The Roads to Smaller Social Security Checks, Part 1

By Al Chingren - October 24, 2017

If you need a GPS to figure out the best path for claiming Social Security, you're not alone. The Government Accountability Office's (GAO) September 2016 review  suggests that many individuals do not grasp key details of Social Security rules that can affect their retirement benefits—including ones that can reduce them.

In this two-part series, I'll review seven circumstances that could lead to lower benefits, and some potential ways to avoid them when possible.

Misunderstanding in Many Directions

Some people understand that delayed claiming leads to higher monthly benefits. However, many are unclear about the actual amount it increases when you claim at each age. The GAO also discovered widespread misunderstanding about the availability of spousal benefits, how monthly benefits are determined and how the retirement earnings test works. Below are the first factors I'll cover that could permanently reduce your Social Security benefits.

Paths That May Lead to "Reduction Junction"

You may know that filing prior to your full retirement age (FRA) will permanently reduce your retirement benefit. However, there are several other factors that could potentially shrink your Social Security payment. Here are the first four:

1. Filing Early

If you were born between 1943 and 1954, the FRA for Social Security is age 66. Collecting at 62 leads to a lifetime 25 percent reduction of the primary insurance amount. Reductions are based on the number of months until you attain FRA:

  • 5/9 of 1 percent for each of the first 36 months
  • 5/12 of 1 percent for any additional months

If you were born after 1954, your full retirement age may be later. See the Social Security Administration's website  for the most recent breakdowns by birth year.

2. Claiming Lump Sums

Some retirees can claim up to a six-month lump sum benefit if filing after they reach FRA. Getting that first, large check may sound great, but the initial start date will be set at six months prior. That establishes a smaller monthly benefit moving forward. Before you choose this option, consider the impacts.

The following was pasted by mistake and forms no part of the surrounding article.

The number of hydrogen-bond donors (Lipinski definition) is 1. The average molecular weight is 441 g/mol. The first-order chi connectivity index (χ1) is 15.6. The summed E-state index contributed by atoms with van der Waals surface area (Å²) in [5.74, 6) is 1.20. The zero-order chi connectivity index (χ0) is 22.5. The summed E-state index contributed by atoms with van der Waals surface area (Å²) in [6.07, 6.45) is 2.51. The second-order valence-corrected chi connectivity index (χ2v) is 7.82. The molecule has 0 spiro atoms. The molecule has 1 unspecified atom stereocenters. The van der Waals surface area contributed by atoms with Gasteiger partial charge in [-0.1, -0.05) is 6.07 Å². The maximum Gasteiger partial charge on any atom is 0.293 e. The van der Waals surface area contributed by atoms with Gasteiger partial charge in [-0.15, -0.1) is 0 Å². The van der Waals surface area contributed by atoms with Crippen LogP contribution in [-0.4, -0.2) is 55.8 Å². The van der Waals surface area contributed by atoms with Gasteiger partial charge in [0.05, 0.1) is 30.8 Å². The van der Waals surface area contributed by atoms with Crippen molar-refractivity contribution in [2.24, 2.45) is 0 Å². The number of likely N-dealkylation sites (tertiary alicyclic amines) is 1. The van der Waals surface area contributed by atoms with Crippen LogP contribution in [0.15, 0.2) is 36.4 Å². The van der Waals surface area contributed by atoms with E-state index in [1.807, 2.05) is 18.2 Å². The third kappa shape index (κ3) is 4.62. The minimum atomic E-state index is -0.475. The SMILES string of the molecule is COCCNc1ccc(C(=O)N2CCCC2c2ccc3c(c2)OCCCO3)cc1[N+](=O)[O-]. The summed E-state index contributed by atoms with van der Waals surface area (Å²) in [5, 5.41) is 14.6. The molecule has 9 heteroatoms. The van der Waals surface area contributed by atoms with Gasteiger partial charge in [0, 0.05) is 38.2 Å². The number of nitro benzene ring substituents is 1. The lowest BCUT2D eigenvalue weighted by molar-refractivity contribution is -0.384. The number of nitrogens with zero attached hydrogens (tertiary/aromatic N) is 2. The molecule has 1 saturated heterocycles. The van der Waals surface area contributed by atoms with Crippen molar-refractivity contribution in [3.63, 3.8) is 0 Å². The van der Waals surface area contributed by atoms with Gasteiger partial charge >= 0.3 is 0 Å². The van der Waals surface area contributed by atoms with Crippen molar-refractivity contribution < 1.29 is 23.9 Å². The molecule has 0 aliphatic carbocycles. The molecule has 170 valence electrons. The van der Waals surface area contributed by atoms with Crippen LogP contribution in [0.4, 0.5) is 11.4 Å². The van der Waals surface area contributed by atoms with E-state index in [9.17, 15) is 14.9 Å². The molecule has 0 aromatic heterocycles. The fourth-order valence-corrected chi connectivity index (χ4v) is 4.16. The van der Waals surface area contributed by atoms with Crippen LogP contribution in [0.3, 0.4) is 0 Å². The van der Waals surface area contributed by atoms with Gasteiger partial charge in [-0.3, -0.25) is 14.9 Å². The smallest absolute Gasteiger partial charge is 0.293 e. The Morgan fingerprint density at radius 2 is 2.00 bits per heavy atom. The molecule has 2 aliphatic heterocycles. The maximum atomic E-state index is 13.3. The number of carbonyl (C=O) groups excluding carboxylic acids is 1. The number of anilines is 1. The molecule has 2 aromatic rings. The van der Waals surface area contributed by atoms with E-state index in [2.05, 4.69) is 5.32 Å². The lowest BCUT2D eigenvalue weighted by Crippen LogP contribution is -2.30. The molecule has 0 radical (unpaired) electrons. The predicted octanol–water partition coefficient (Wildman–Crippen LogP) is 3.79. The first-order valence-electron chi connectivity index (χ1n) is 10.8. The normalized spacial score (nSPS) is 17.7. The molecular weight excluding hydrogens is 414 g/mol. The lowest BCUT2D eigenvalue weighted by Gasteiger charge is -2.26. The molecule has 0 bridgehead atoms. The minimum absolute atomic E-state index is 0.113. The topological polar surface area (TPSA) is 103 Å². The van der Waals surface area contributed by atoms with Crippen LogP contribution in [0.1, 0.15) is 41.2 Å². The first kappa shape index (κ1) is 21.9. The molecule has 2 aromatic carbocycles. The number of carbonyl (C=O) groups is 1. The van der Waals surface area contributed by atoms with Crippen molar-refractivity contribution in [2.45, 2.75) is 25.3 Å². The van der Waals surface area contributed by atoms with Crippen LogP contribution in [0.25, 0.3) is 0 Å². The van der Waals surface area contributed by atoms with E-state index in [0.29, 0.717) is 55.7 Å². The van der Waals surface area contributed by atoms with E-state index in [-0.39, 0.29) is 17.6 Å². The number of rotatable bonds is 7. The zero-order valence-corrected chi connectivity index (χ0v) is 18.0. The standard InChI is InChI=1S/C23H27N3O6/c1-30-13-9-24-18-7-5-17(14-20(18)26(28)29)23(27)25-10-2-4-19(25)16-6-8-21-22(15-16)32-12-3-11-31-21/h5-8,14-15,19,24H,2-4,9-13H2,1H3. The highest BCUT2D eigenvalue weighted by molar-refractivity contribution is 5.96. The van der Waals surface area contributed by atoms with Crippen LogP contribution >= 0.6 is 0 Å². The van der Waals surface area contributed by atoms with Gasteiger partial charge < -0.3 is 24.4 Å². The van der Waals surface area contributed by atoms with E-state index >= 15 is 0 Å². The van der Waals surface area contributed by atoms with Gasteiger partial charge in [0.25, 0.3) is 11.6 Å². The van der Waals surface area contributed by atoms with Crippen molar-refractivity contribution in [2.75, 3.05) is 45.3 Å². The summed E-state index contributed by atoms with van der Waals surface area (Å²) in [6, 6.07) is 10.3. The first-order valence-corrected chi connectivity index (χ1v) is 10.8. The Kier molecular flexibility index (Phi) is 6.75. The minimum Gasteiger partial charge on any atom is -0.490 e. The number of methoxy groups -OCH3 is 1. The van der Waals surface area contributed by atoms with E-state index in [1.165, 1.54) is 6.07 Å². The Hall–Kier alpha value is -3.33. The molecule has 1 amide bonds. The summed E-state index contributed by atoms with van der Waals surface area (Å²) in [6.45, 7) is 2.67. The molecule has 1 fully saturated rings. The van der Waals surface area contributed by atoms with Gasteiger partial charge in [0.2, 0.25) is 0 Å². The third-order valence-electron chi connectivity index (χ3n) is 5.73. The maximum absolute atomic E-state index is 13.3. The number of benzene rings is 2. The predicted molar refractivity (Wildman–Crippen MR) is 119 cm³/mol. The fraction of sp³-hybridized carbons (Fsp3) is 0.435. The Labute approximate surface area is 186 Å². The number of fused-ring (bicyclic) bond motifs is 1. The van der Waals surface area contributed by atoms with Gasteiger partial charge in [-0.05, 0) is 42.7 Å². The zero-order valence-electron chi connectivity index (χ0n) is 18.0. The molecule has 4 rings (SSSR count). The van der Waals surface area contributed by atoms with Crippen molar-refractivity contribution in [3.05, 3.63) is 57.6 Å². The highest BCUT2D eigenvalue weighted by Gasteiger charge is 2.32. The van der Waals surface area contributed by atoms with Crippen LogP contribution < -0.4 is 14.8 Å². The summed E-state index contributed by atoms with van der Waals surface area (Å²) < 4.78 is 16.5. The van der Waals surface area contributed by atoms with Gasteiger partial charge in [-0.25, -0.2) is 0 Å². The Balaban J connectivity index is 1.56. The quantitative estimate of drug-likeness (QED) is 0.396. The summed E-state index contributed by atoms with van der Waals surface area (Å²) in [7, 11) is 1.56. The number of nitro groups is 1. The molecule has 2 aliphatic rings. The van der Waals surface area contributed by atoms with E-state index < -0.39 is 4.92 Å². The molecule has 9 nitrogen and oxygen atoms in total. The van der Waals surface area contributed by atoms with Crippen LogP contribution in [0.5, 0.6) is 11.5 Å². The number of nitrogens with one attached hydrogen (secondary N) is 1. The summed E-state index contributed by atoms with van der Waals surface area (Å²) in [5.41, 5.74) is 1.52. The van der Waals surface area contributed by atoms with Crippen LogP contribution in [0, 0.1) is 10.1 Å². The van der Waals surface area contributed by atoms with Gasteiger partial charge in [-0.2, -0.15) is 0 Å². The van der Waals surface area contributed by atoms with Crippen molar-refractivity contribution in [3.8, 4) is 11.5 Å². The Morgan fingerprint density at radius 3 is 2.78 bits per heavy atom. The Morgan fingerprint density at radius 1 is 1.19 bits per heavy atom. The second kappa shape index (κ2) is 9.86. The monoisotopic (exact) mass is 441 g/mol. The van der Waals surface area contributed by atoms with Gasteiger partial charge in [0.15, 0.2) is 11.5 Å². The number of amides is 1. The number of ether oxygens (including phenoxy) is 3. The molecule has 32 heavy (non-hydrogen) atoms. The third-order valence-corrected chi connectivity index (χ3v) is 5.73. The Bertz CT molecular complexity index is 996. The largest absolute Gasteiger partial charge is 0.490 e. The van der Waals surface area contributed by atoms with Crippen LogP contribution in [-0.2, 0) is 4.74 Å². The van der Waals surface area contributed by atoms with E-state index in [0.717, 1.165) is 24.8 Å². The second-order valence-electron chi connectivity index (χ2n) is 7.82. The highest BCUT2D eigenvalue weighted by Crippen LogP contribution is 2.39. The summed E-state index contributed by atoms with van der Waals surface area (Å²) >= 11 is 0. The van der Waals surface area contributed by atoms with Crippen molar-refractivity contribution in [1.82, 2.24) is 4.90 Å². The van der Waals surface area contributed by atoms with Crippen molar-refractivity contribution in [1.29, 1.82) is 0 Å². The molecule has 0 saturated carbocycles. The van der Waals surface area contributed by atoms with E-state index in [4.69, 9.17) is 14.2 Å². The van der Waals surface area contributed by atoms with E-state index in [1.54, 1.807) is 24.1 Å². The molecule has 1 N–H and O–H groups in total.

3. Earning and Claiming Social Security

Continuing to work and collecting Social Security may reduce your benefit if you earn over a certain amount. Here's how this looks in 2017:

  • Before you reach FRA: If your earnings exceed $16,920, $1 is withheld from Social Security for every $2 over the above earnings limit.
  • Year you reach FRA: The limit increases to $44,880, and $1 is withheld from your benefit for every $3 above that limit. This continues until the month you reach full retirement age.

4. Working for an Employer That Doesn't Pay

If you work for an organization that is not required to withhold Social Security taxes from your salary, such as a government agency or an employer in another country, the pension you get based on that work may reduce your Social Security benefits if one of the following affects you.

  • The Windfall Elimination Provision affects how the amount of your retirement or disability benefit is calculated if you receive a pension from work where Social Security taxes were not taken out of your pay. A modified formula is used to calculate your benefit amount, which may result in a lower benefit than you otherwise would receive.
  • The Government Pension Offset occurs if you receive a pension from a federal, state or local government based on work where you did not pay Social Security taxes. Some or all of your Social Security spouse's or widow's or widower's benefits may be reduced.

Smaller Social Security Checks, Part 2

In Part 2 of this series, l review three other situations that could result in you receiving lower monthly Social Security benefits. Medicare choices, taxes on your benefits and owing debt in retirement can all have an impact. Understanding your options may help you make smarter decisions when it comes to filing your claim.

Al Chingren
Al Chingren

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